Proposals to introduce a No Fault Divorce Bill will return to Parliament in a few months’ time it was confirmed earlier this week.
The legislation has been introduced to the House of Commons by the backbencher Richard Bacon and received its first reading last autumn.
The Bill would seek to update laws which were previously set out by the Matrimonial Causes Act 1973 and the Civil Partnership Act 2004.
The headline measure would enable a couple to divorce or dissolve their civil partnership without giving a reason and there would be no requirement to apportion blame as part of the proceedings.
The idea – which would align Britain’s divorce process more closely with arrangements already in place in countries including Australia and Canada – has the support of a number of leading legal bodies and senior members of the judiciary.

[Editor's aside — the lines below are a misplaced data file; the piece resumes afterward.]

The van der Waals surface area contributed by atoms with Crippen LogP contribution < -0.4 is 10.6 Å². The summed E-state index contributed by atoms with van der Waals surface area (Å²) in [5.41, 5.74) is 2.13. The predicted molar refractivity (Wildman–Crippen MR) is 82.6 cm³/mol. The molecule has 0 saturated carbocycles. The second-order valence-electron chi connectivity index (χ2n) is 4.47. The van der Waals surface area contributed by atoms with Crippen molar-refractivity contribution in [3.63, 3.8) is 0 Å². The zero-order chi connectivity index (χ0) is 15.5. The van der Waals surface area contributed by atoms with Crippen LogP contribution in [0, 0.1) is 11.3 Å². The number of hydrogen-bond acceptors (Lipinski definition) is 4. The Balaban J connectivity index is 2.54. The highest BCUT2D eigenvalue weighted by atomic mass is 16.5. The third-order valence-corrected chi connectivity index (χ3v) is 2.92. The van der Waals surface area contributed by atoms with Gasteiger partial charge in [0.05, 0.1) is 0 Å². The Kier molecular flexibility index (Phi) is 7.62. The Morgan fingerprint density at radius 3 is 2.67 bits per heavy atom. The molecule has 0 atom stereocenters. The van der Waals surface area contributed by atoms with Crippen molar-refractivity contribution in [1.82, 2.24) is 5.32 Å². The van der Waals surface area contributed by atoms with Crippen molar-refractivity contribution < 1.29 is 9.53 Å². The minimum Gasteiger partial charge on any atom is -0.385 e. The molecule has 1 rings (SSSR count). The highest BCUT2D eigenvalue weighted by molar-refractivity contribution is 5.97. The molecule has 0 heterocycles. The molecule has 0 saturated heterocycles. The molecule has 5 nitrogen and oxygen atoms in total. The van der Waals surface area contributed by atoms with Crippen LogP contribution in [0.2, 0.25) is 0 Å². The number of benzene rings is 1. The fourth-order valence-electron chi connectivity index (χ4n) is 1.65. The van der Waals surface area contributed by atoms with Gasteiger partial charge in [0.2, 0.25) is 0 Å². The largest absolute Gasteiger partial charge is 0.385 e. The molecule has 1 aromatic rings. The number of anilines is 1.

Jo Edwards, who chairs the family law association Resolution, believes that the current system is “outdated” and drives more than a quarter of couples to make false allegations in court.
“We are pleased to see Richard Bacon’s Bill having a second reading,” she said.
“If MPs are serious about reducing family conflict and the trauma that can be caused by divorce, I would urge them to support the Bill as a welcome step towards removing the requirement of fault from divorce.”
The proposals are due to return to the Commons at some point during the next parliamentary session, which begins on May 18th.
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